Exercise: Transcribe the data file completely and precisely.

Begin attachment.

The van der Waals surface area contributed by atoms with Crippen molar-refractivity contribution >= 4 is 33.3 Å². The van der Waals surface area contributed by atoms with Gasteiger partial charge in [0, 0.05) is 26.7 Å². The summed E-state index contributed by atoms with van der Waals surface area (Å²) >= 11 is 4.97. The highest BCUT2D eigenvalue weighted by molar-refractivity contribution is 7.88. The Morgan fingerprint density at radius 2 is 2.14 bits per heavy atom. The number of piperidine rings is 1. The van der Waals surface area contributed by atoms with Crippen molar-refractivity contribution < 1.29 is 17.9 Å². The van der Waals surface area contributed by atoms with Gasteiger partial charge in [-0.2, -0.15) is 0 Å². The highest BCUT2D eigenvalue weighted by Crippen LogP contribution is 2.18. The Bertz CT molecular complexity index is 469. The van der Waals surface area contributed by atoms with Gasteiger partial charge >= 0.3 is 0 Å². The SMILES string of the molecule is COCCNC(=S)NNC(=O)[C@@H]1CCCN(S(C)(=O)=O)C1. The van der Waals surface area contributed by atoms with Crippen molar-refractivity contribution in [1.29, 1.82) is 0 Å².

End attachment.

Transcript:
The van der Waals surface area contributed by atoms with Crippen molar-refractivity contribution >= 4 is 33.3 Å². The van der Waals surface area contributed by atoms with Gasteiger partial charge in [0, 0.05) is 26.7 Å². The summed E-state index contributed by atoms with van der Waals surface area (Å²) >= 11 is 4.97. The highest BCUT2D eigenvalue weighted by molar-refractivity contribution is 7.88. The Morgan fingerprint density at radius 2 is 2.14 bits per heavy atom. The number of piperidine rings is 1. The van der Waals surface area contributed by atoms with Crippen molar-refractivity contribution < 1.29 is 17.9 Å². The van der Waals surface area contributed by atoms with Gasteiger partial charge in [-0.2, -0.15) is 0 Å². The highest BCUT2D eigenvalue weighted by Crippen LogP contribution is 2.18. The Bertz CT molecular complexity index is 469. The van der Waals surface area contributed by atoms with Gasteiger partial charge >= 0.3 is 0 Å². The SMILES string of the molecule is COCCNC(=S)NNC(=O)[C@@H]1CCCN(S(C)(=O)=O)C1. The van der Waals surface area contributed by atoms with Crippen molar-refractivity contribution in [1.29, 1.82) is 0 Å².